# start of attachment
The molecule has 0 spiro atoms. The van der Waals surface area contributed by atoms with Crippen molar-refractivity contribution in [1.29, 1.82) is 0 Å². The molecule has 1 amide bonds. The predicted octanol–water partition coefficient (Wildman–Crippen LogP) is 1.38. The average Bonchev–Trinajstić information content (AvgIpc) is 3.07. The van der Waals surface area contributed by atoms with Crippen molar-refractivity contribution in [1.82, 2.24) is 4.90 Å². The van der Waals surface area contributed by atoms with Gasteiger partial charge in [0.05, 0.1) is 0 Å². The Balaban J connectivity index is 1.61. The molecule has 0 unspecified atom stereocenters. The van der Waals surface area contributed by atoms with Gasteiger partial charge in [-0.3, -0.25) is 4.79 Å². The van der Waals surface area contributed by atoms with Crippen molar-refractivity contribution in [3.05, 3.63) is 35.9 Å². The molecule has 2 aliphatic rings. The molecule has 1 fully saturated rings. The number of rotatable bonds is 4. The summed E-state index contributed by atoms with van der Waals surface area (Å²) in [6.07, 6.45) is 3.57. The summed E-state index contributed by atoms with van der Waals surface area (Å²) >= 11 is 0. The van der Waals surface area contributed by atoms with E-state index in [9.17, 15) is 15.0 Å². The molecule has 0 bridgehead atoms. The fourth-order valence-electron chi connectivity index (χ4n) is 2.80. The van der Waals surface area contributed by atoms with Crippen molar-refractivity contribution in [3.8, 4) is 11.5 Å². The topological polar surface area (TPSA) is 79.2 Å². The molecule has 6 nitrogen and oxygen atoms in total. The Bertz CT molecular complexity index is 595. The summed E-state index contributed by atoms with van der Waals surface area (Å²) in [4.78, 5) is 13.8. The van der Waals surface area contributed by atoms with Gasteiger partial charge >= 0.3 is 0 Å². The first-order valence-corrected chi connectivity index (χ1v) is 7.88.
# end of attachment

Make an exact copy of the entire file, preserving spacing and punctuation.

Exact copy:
The molecule has 0 spiro atoms. The van der Waals surface area contributed by atoms with Crippen molar-refractivity contribution in [1.29, 1.82) is 0 Å². The molecule has 1 amide bonds. The predicted octanol–water partition coefficient (Wildman–Crippen LogP) is 1.38. The average Bonchev–Trinajstić information content (AvgIpc) is 3.07. The van der Waals surface area contributed by atoms with Crippen molar-refractivity contribution in [1.82, 2.24) is 4.90 Å². The van der Waals surface area contributed by atoms with Gasteiger partial charge in [0.05, 0.1) is 0 Å². The Balaban J connectivity index is 1.61. The molecule has 0 unspecified atom stereocenters. The van der Waals surface area contributed by atoms with Gasteiger partial charge in [-0.3, -0.25) is 4.79 Å². The van der Waals surface area contributed by atoms with Crippen molar-refractivity contribution in [3.05, 3.63) is 35.9 Å². The molecule has 2 aliphatic rings. The molecule has 1 fully saturated rings. The number of rotatable bonds is 4. The summed E-state index contributed by atoms with van der Waals surface area (Å²) in [6.07, 6.45) is 3.57. The summed E-state index contributed by atoms with van der Waals surface area (Å²) >= 11 is 0. The van der Waals surface area contributed by atoms with E-state index in [9.17, 15) is 15.0 Å². The molecule has 0 bridgehead atoms. The fourth-order valence-electron chi connectivity index (χ4n) is 2.80. The van der Waals surface area contributed by atoms with Crippen molar-refractivity contribution in [3.8, 4) is 11.5 Å². The topological polar surface area (TPSA) is 79.2 Å². The molecule has 6 nitrogen and oxygen atoms in total. The Bertz CT molecular complexity index is 595. The summed E-state index contributed by atoms with van der Waals surface area (Å²) in [4.78, 5) is 13.8. The van der Waals surface area contributed by atoms with Gasteiger partial charge >= 0.3 is 0 Å². The first-order valence-corrected chi connectivity index (χ1v) is 7.88.